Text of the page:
The State Forum for Climate Change, Biodiversity, Environmental Services and Energy brings together 49 organizations representing diverse interests (including 17 state, 9 federal, 3 county, 3 labor unions, 7 environmental NGOs, 3 social organizations, and 3 multi-stakeholder fora). Twenty-one of these organizations (including FUNAI and COIAB, Coordination of Indigenous Organizations in Brazil) participate in the Forum’s Land Use, Forests, and Ecosystem Services Working Group which is assigned to the task of developing the REDD program. This open and researcher-supported group is not only responsible for producing recommendations but also for designing the REDD program development process in partnership with the Forum’s governmental Secretary. In 2010, this working group has held 7 meetings. All potential private and public actors are encouraged to participate in the working group. Further stakeholder consultation meetings will be held starting in August 2010 to further the development of the program’s legal framework.

Information on transparency of REDD program

The progress of the working group and the proceedings of each meeting are made publicly available via an email list and publication on the state government’s website.

Needs identified for improvement in participation and transparency

 - Mapping REDD initiatives implemented by various institutions in Amazonas

 - Increase visibility in the local media

 - Plan for working in and carry out consultations in the counties outside of Manaus

 - Explicitly include and reference indigenous peoples’ rights in any state REDD program document

Benefit sharing mechanisms

Describe the broad picture of how REDD program addresses social and economic well-being of forest dependent communities, including poverty reduction, equitable benefit sharing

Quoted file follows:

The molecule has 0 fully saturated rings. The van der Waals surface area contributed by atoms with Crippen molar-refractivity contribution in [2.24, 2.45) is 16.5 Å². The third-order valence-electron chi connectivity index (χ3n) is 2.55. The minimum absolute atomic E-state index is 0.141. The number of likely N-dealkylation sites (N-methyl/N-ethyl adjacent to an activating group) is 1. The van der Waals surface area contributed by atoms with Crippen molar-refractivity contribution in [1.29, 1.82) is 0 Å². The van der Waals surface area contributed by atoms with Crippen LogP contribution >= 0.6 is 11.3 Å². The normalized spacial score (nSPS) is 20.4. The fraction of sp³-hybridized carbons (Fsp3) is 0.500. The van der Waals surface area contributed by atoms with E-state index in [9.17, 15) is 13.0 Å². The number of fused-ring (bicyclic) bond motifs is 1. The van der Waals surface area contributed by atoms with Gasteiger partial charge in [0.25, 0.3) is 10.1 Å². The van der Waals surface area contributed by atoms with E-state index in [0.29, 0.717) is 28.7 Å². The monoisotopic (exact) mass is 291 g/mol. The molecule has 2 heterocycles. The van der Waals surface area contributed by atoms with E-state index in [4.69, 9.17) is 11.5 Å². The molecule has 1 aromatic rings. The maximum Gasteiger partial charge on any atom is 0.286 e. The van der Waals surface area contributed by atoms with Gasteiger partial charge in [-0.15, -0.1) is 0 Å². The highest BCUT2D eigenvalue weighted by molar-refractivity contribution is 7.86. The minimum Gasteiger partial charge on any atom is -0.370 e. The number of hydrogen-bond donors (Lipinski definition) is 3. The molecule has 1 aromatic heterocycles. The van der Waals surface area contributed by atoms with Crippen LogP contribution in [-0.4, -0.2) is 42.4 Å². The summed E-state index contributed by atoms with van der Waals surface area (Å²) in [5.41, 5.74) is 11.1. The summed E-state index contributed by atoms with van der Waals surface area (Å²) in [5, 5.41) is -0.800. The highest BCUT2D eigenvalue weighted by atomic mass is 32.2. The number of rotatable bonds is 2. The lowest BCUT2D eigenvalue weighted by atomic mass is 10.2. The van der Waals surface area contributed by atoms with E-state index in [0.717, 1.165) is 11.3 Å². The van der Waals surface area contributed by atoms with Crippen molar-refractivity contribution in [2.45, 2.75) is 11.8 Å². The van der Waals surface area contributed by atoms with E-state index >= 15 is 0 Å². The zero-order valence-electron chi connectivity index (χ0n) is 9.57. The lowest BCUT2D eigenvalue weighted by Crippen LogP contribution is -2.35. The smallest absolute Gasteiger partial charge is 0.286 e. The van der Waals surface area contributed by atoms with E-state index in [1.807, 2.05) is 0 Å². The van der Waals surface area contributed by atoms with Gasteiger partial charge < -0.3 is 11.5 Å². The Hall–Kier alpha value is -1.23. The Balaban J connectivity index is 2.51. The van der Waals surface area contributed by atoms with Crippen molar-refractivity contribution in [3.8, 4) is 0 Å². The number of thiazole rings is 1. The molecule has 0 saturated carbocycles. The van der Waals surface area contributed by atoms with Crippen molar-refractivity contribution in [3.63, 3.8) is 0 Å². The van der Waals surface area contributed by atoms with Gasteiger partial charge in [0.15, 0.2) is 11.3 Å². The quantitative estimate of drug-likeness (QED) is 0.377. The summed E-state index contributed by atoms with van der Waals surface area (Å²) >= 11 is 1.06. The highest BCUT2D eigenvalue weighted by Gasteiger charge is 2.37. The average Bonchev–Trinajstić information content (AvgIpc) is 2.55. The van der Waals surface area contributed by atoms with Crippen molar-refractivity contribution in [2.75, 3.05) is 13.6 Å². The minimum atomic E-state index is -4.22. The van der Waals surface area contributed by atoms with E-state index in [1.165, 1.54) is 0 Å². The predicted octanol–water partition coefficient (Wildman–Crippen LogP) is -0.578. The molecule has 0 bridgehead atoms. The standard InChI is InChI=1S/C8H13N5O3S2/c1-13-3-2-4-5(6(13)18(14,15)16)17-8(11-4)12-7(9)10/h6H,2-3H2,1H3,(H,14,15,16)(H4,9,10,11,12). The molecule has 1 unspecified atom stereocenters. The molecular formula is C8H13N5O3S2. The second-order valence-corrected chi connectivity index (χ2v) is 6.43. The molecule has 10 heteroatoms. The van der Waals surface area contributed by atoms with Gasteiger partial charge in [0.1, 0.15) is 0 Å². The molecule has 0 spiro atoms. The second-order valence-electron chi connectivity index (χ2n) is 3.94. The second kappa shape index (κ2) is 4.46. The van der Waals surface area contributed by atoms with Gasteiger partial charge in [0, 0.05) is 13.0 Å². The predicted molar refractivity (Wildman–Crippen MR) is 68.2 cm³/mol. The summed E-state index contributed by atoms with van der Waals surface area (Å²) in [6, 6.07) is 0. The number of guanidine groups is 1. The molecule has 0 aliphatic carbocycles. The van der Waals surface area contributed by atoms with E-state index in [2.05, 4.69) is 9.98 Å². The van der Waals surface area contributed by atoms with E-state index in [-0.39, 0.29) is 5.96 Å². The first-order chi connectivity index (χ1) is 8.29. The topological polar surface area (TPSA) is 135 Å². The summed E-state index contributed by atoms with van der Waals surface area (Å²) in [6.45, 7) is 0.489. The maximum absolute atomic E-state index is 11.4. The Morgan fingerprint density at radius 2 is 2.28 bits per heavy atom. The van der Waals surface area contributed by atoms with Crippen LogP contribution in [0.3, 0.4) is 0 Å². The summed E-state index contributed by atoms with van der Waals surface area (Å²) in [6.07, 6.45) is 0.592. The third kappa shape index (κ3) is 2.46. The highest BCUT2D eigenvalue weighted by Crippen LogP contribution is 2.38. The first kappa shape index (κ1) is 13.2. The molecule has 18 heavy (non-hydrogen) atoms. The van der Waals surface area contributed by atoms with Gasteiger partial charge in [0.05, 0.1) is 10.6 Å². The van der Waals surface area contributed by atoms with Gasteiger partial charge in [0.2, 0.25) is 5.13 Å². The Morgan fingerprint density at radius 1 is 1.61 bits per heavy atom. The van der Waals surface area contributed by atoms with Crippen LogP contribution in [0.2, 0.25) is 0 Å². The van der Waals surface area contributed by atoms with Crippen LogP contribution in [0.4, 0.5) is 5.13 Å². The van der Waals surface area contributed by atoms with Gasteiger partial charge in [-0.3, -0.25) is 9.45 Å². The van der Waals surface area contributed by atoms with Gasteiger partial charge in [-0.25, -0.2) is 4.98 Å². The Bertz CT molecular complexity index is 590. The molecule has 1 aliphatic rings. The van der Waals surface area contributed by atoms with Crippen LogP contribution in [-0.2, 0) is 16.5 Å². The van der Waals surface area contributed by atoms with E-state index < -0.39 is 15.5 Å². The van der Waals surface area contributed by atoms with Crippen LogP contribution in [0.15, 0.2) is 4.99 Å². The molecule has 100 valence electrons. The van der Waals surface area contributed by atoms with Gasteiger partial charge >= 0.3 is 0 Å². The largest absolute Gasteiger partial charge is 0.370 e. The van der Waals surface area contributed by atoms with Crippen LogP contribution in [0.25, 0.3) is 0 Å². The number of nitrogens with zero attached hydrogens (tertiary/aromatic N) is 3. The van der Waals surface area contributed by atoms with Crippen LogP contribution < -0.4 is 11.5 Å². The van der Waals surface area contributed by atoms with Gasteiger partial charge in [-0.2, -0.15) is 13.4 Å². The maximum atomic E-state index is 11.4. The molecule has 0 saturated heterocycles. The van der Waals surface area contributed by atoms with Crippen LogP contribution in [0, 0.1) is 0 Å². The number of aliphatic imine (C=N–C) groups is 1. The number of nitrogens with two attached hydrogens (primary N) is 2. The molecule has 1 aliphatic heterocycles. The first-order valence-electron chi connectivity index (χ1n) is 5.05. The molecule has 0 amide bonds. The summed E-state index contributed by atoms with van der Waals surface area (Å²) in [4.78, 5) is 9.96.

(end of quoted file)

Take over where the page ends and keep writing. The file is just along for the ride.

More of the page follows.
Bolsa Floresta (“Forest Allowance”) invests in the economic development of any non-deforesting activity, promotes social development through improved education and health, and supports group rights through community organizing activities.

Description of the PES or benefit sharing mechanisms currently in place or planned

Bolsa Floresta is a benefit-sharing program for all State Protected Areas, roughly 10 million hectares of forest. It rewards inhabitants for sustainable development and forest preservation through 1) direct monthly payments, 2) investment in non-deforesting, income-creating projects, 3) investment in social (e.g., education, health) programs, and 4) support for grass-root organizations.

Describe evidence for participation of stakeholders in the development of the mechanisms

Public consultations guided Bolsa Floresta planning, such as the decision to give access to direct payments to the female head of the household.

Needs identified

 - Legal framework for expanding these programs outside of protected areas and potentially into indigenous territories

 - Develop guidelines through a consultation process for benefit-sharing activities outside of State Protected Areas.